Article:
1
$\begingroup$

Does there exist a real number $0< x <1$, such that the decimal expansions of $x$ and $x^2$ are the same, starting from the millionth term, and neither expansion has an infinite tail of zeroes?

I was thinking $x=0.\overline{999}$, but does that work? Isn't that just equal to 1 which is not allowed.? If this works, how would I prove it?

$\endgroup$
  • $\begingroup$ You are correct that $0.\overline{999}$ does not satisfy the requirement that it be strictly less than $1$ and so is not allowed. $\endgroup$ – JMoravitz Oct 17 '18 at 4:16
  • $\begingroup$ @JMoravitz that is what I figured. Do you know how I should approach this problem? Is this even possible? $\endgroup$ – Mohammed Shahid Oct 17 '18 at 4:26
  • 1
    $\begingroup$ Try solving the equation $x-0.1=x^2$ $\endgroup$ – B.Martin Oct 17 '18 at 4:39
4
$\begingroup$

We can concoct an example quite easily. Suppose we want the difference between $x$ and $x^2$ to be 0.1: $$x-x^2=0.1$$ where the order $x-x^2$ is mandated by $0<x<1$, so $x^2<x$. Solving this, we get two admissible values $x=\frac{1\pm\sqrt{0.6}}2$.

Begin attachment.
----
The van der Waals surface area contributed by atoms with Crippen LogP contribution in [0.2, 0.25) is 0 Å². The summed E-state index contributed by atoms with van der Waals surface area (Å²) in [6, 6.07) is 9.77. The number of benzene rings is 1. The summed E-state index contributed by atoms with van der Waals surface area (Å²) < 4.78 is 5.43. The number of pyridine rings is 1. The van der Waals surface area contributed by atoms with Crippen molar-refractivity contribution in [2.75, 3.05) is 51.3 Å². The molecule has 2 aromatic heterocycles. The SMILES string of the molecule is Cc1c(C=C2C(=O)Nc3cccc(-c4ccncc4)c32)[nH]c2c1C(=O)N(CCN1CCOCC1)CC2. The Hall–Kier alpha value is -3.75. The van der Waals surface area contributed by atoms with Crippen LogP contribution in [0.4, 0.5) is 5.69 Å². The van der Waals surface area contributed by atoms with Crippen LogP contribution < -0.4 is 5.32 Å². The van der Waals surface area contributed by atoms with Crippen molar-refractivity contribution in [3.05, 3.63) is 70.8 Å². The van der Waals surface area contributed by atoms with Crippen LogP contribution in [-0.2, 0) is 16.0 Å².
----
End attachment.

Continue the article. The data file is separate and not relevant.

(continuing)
Thus (taking $x=\frac{1+\sqrt{0.6}}2$) we have $$x=0.88729833\dots$$ $$x^2=0.78729833\dots$$ so their decimal expansions agree after the first place, and indeed after the millionth place.

Any number $0<k<0.25$ with a terminating decimal expansion such that $\sqrt{1-4k}$ does not terminate can be used in place of the 0.1 in $x-x^2=0.1$.

$\endgroup$

Your Answer

By clicking “Post Your Answer”, you agree to our terms of service, privacy policy and cookie policy

Not the answer you're looking for? Browse other questions tagged or ask your own question.